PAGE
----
Recently, I was working with a gentleman in our IT department and we were discussing adding redundancy to a couple of SQL Servers that were used for web apps. Turns out, VMware’s disk consolidation can, and will, take a server offline. That tends to make customers unhappy, and rightly so. Anyway…I digress.
We were discussing adding redundancy to a couple of single-node environments and the gentleman kept referencing Always On, so naturally, I thought he was talking about Availability Groups. Another lesson here is to listen completely and not just for buzz words. So did he, in a fashion. He had seen what the licensing changes were with SQL2016 SP1, basic availability groups were an option on the standard license. I pointed out that basic AGs only allowed for one DB to be put into the AG per listener. In our case, that wouldn’t work. The IT gentleman continued to push, pointing out that AlwaysOn Failover Cluster Instance would work under the Standard license with two nodes.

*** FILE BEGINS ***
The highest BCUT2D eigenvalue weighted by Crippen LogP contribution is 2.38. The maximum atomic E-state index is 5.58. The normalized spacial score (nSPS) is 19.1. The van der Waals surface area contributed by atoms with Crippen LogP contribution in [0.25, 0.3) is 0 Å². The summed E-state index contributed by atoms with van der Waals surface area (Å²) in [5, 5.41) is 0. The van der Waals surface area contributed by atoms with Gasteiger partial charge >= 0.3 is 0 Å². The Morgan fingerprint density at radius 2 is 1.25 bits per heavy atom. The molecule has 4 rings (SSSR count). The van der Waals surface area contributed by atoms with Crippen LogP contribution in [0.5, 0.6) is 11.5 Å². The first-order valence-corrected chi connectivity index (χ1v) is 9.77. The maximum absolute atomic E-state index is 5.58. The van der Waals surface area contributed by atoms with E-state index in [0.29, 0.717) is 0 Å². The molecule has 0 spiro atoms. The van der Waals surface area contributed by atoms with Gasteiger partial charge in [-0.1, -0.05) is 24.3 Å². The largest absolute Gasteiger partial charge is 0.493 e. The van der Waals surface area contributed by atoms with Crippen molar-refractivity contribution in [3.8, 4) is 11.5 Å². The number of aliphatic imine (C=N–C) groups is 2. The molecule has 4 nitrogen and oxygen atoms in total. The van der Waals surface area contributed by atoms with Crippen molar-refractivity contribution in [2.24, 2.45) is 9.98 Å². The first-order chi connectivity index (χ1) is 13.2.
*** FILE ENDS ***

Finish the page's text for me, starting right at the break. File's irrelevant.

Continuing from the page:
Then it hit me
Microsoft’s marketing team throws a monkey wrench in the terminology. When I looked up what AlwaysOn Failover Cluster Instance really is, I realized it read a lot like traditional SQL clusters. You know, two nodes, shared storage, only node active at a time, with 30-90 second fail overtimes. That IS a traditional SQL cluster.
I don’t know why MS decided to rename something that has been around since forever, but they did. It’s probably more likely that I missed a press release or some other email. If that’s the case then this post is probably redundant. However, if someone else gets caught unaware, hopefully, this comes up on Google to quickly help them.